However, they have developed in ways not quite

However, in their assumption they have been proved somewhat off the mark. Over the years we cannot say that the skills of our politicians have not grown, but they have developed in ways not quite anticipated by the early leaders of India. The Preamble of our Constitution talks of liberty, equality, fraternity, and justice to all, indeed the quintessential elements of a democratic polity.

It is understood that in a country as vast and varied as India, steeped in the feudal tradition as well as sapped of inner vitality through alien British rule for long, the essence and practice of such democratic values would take time to strike roots and grow stronger. However, what we see today is the rampant spread of all these values in a restricted and narrow form. Liberty is enjoyed to its fullest extent by the strong and influential sections of society; indeed these people—politicians, bureaucrats and rich—enjoy freedom without restriction, and that means even going against law. And law, after all, is a restraining force.

To this small section of the society, rule of law and equality before the law—two bulwarks of democracy—do not have much meaning, particularly in the context of their own selves. And, for themselves, they are able to reinvent the laws and create a set more equal than others. Very recently a newspaper reported the ‘surrender’ of an MLA from Uttar Pradesh to the court; he had been wanted for flouting the law. The episode was made out as if he were a martyr—he came surrounded by his ‘bodyguards’—and there was something of a ceremonies aura given to the coverage. The viewers/readers may be forgiven if they were confused as to whether this man was a common law-breaker or something of a martyr to a great cause. Meanwhile another newspaper published a list of candidates contesting the recent Bihar Assembly elections who had criminal antecedents.

So we have the piquant situation of such people—and there are many such who have entered various houses of the legislature at state or national level—making laws for the rest of us. Not only that. Many of our new politicians are laws unto themselves. They are entrenched in the view that legality draws from what they do or say, and not the other way round—they must do or say what is legal. Take the lowly traffic lights. The police patrol vans and the politician’s white ambassadors are two such vehicles that scream across and against the stop signal (red light). The private buses and trucks are a close second, but then who is to stop them? In such a situation, the rickshaw wallah and the auto driver cannot be taken to task for not following the signals.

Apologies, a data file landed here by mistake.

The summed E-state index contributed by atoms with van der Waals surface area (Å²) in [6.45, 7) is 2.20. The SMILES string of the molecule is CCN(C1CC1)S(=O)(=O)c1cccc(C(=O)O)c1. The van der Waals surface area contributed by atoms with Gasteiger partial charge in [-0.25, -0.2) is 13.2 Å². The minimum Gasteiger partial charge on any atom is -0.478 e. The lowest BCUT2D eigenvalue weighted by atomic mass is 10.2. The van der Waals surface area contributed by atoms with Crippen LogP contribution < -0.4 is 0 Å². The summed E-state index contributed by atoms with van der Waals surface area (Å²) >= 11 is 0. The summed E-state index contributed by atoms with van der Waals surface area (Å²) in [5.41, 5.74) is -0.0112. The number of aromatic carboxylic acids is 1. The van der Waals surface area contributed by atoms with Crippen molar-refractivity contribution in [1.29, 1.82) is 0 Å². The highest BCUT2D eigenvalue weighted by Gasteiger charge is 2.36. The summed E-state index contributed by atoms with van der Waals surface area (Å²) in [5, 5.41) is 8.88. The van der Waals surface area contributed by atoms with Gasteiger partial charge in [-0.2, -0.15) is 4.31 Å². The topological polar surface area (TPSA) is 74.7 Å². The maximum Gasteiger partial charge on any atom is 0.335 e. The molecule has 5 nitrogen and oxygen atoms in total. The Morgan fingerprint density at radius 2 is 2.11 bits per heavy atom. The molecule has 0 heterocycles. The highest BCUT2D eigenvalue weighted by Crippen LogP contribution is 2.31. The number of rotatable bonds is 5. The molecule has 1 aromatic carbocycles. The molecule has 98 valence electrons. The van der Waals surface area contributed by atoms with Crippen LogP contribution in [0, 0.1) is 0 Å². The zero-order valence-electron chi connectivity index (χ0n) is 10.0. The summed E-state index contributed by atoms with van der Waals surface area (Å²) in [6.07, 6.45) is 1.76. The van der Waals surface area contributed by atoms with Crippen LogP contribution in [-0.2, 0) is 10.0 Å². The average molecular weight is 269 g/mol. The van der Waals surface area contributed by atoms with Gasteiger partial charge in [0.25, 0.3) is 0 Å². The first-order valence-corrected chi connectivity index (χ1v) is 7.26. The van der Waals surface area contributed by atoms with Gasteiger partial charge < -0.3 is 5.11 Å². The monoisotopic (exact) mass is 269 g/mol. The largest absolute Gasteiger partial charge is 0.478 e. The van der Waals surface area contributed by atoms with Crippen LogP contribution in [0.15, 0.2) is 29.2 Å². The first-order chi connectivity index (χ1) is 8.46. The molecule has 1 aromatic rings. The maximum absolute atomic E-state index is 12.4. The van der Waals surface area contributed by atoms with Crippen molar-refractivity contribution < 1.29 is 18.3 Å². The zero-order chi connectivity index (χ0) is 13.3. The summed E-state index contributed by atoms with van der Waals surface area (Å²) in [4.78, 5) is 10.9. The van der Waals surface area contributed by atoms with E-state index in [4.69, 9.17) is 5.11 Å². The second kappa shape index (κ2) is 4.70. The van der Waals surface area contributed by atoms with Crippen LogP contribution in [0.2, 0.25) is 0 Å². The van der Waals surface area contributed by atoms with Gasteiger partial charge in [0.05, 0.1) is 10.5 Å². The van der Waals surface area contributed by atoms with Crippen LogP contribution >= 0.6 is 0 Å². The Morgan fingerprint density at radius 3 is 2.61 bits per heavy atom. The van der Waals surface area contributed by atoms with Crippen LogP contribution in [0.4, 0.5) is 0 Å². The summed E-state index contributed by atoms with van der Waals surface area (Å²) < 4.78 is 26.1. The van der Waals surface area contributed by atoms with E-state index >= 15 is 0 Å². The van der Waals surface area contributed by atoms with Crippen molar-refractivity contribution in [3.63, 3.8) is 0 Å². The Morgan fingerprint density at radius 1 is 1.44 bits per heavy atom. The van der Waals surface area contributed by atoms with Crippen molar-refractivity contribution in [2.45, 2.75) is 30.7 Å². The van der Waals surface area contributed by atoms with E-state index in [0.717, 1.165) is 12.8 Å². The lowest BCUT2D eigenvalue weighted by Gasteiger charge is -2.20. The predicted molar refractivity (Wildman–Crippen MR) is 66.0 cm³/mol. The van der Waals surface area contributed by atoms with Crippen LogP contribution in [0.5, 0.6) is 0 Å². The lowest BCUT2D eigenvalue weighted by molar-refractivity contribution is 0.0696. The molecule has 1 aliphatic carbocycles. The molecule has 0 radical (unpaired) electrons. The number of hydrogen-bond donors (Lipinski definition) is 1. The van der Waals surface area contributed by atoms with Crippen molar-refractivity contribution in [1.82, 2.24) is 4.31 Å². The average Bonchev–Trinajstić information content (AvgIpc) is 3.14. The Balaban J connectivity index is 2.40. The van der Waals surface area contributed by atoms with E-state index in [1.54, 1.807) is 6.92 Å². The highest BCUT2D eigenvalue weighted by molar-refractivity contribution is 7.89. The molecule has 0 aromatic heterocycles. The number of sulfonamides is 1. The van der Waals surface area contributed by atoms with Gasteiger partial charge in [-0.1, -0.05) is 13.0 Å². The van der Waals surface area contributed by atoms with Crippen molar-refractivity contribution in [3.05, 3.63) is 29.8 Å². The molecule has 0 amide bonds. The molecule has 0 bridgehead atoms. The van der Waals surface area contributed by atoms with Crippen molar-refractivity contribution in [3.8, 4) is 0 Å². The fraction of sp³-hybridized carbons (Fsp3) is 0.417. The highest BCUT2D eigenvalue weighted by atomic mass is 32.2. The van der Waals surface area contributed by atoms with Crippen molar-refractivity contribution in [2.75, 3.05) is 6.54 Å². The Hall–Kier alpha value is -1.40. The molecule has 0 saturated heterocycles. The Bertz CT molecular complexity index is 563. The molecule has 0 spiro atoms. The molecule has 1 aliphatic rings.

But some of these people are pulled up by the point duty man—perhaps to show the rest of us that there is a law somewhere about all this. However, you can pay your way out of the situation. Indeed, it is what the policemen also want. In the circumstances, the driver who meticulously follows road rule and ‘manners’ is laughed at. How many of our legislators are aware of the basic tenets of constitutional law? Are they even aware of the laws of the land? Is it ignorance that leads them to promise wildly improbable things to their potential voters, or is it through cold calculation? If one promises to give his state a Muslim chief minister there is a ‘national’ party that draws up its candidate list according to caste. Yet we are supposed to have shunned communal politics, and abolished the listing of castes in our census count.

At least the data obtained in the census, would be of use to social scientists and socio-economic development planners. But then, who wants real or all-round development? Education has become the monopoly of select groups. It is better for some politicians that way, for ignorance is not only bliss, but a potentially useful condition for winning and staying in power. If the common people don’t know about their rights, why bother to enlighten them? If they knew about their rights, they might call the politician to account. The politician, the law enforcement agencies and the bureaucrats have formed a close nexus and work to subvert the system and save one another’s skin in times of trouble. Many politicians have developed the skill of using the state’s law and policies to benefit a few of their close associates or those who are of use to the politicians in some way.

This is especially true of our regional ‘leaders’. Voting is often done along caste and communal lines—and this is the reason for the caste-based candidate list, which justifies our oldest political party with a legendary lineage! But these conditions have been created by the unconstitutional politics of the leaders in power. Over time, people have come to accept ‘criminals’ as their leaders, for these leaders ensure a semblance of law and order in their constituencies at least, though they also ensure that they themselves are protected from the law of the land.

More and more people are willing to vote for these leaders as they feel their day-to-day problems are better solved by them than would be likely if they go to the ‘appropriate’ authorities established and appointed by law. That is a sad situation. But that is the ground reality. To the common person, as a Tamil proverb has it, “It matters little if Rama ruled or Ravana, so long as their lives are secure and they get their daily bread.” But what if even that is no longer ensured, and only so many Ravanas survive in joy?

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